Also On: PC, Xbox 360
Publisher: Focus Home Interactive
Is Magrunner: Dark Pulse one of the hackiest and most derivative games ever? Or is it a very good mind-bender with great puzzles and a story that's just flat out crazy? Or is it, somehow, a little of column A and a little of column B? That I can't figure out which possibility it is even after playing through the game is a sign of something — though what, exactly, that something is, I'm not sure.
In the "hacky/derivative" column, there's the fact that Magrunner: Dark Pulse is, at its core, a pretty blatant Portal rip-off. I mean, technically, you're solving puzzles by shooting magnets instead of holes, so it's not just a reskinned version of Valve's classic…but at the same time, it looks and plays similarly enough that my wife was able to walk in on me playing it and ask, “Is this another one of those Portal games?”
Of course, the key difference between the two is that shooting portals around is awesomely fun, whereas Magrunner's magnets (or pulses, or whatever you want to call them) can, at their worst, be incredibly infuriating. While there's a lot to be said for requiring players to be precise — especially in a puzzle game such as this — Magrunner is occasionally too demanding, requiring players shoot magnets at the tiniest spaces possible in less-than-optimal circumstances (i.e. while trying to create a whiplash effect without magnetizing the cumbersome box you're expected to carry on top of a platform that's not particularly large in the first place). Also, making it so that your portal magnet gun shoots out a stupid little magnetic dog named Newton is really, really not helpful.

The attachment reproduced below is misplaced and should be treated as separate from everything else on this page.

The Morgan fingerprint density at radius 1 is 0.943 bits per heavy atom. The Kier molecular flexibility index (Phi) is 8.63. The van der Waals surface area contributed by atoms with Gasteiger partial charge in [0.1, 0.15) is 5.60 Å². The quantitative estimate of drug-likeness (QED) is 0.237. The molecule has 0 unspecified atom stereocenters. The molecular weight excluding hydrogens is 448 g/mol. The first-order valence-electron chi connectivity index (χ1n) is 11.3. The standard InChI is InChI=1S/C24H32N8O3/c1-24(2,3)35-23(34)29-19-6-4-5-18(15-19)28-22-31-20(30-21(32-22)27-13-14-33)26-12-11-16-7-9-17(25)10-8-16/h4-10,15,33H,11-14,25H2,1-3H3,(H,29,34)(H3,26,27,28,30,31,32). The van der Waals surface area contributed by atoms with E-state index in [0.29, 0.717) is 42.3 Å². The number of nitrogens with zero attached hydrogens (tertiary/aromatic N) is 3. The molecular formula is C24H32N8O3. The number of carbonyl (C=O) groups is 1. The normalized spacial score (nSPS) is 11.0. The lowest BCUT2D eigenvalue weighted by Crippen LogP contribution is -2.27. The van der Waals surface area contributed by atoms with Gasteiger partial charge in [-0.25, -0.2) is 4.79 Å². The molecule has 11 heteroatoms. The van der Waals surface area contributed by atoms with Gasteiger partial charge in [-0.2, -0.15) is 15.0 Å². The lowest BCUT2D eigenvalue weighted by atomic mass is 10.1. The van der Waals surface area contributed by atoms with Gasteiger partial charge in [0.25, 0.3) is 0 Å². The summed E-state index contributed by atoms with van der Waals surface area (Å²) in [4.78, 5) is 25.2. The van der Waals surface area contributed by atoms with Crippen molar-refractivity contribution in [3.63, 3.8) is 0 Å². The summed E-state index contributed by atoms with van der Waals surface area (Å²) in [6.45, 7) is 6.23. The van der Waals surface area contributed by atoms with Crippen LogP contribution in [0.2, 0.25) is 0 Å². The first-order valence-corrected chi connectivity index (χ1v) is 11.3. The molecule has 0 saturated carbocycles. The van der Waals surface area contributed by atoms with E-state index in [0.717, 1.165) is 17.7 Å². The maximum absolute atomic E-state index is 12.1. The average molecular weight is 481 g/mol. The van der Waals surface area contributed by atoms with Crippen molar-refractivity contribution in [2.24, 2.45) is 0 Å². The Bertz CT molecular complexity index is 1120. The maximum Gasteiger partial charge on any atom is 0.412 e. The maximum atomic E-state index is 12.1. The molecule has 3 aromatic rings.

The other huge difference between Magrunner and Portal: the latter is brilliantly written, whereas Magrunner is not. It wants to be that, I suspect, but when you you name your villain Kram Gruckezber and you make him the owner of an all-encompassing social media website called Life*Net, it's a pretty clear sign that the kind of subtle wit that marked Portal probably isn't your strong suit.
And yet, despite those complaints, there's no denying that Magrunner: Dark Pulse does a lot of things right — or, at least, knows how to make things interesting. Take the story, for instance. It starts out seeming like it's going to be your run-of-the-mill plot about an evil corporation, but it's not long before that goes flying out the window in favour of some barely coherent (but in a good way!), somewhat insane (also in a good way!) narrative about evil cultists trying to resurrect Cthulhu. Without spoiling too much, the whole thing winds up in outer space. I may not have been able to follow every twist in the story, but, at the very least, there was something refreshingly bonkers about it all.
More importantly, though, there's the fact that Magrunner's puzzle's were enjoyably challenging. Infuriating at times, to be sure, but at their best, they really forced me to think things through. (And, if I'm being honest, I'll even admit that they drove me to looking up a walkthrough on multiple occasions.) They may not be quite as fun as those in Portal or Portal 2…but really, how many games are?
And that, in a nutshell, is why Magrunner: Dark Pulse is probably worth playing. It may not come anywhere close to matching the games it's trying to ape (I didn't even get into the iffy graphics or the endless loading times between levels), but it least makes a valiant effort in the attempt. That's not enough to get it up to GOTY material, but it is enough to make it worth playing if you're in the mood for a well-made puzzle-platformer.